“Carved in Bone: A Henry Rios Novel” by Michael Nava

Nava, Michael. “Carved in Bone: A Henry Rios Novel”, (Henry Rios Mystery Series),  Persigo Press, 2019.

Returning

Amos Lassen

 Set in November, 1984, Criminal defense lawyer Henry Rios, now out of rehab begins putting his life back together. He takes a job as an insurance claims investigator and is assigned to investigate the apparently accidental death of Bill Ryan. Ryan had come to San Francisco in the 70s along with so many other gay men to find a better gay life. It seems that he died in his apartment by carbon monoxide poisoning from a faulty gas line. Ryan’s younger lover almost died as well. his young lover barely surviving. Rios is convinced that Ryan’s death was no accident as he reads about how he arrived frightened and a teen and then transformed into a successful businessman. Keep in mind the year and its relationship to the AIDS epidemic. As Rios searches for the truth about Ryan’s death, it becomes the search for the meaning of Ryan’s life while the country is in the grips of an epidemic with the power to wipe us out..

I’ve missed Henry Rios and it’s good to have him back (It’s been 20 years).  But this is Bill Ryan’s story and reminds us that being gay in the 1980’s was not always a pleasure tour. I see Ryan as one representing the many others like him and what it was like to be gay at such a time.

We see gay life through the eyes of Harry and Bill and we see what it was like coming out, being discriminated against and the hope of finding someone to love and to love us back. I admire Michael Nava’s ability to bring together a harrowing time in our history with the rise of LGBTQ activism so if you are expecting a love story, forget it. Nava resurrects the attitudes of the time making me wonder how we ever lived like that. There are two other points here— we have a Latino major and minor character and a look at two different strands 0f Catholicism. Henry and Bill also share they have both been addicts—-Henry with alcohol and Bill with both drink and drugs.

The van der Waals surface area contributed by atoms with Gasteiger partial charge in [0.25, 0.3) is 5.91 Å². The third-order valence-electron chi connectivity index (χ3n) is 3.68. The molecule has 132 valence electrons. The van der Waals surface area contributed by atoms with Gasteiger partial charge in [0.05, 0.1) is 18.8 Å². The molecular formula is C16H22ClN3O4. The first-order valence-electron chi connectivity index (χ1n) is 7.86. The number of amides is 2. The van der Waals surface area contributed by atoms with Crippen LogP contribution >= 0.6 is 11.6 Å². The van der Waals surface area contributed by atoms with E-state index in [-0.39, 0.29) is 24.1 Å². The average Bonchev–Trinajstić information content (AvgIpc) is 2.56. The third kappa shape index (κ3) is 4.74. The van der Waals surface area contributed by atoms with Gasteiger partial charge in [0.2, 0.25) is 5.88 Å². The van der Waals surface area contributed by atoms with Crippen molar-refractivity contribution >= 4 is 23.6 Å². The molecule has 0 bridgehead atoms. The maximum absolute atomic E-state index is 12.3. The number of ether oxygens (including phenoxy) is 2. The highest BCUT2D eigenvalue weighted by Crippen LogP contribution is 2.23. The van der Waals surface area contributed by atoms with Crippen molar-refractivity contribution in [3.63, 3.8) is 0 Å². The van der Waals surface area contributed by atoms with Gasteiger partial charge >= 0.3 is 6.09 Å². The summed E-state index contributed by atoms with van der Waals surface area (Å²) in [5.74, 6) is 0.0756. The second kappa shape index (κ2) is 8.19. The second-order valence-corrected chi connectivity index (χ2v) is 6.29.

The beauty of the novel is how it is written; it is emotionally intense and it reflects the fears we shared during AIDS. Nava doesn’t just pull us into the story, he yanks us in. There was no way I would be moving until I finished the book. Because it is a mystery, there is not a lot I cannot share. I can tell you that the themes involve
child abuse/disowning, alcoholism, domestic abuse, and personal degradation, and dying. These are important to the overall story and it is a read that you will not soon forget. 

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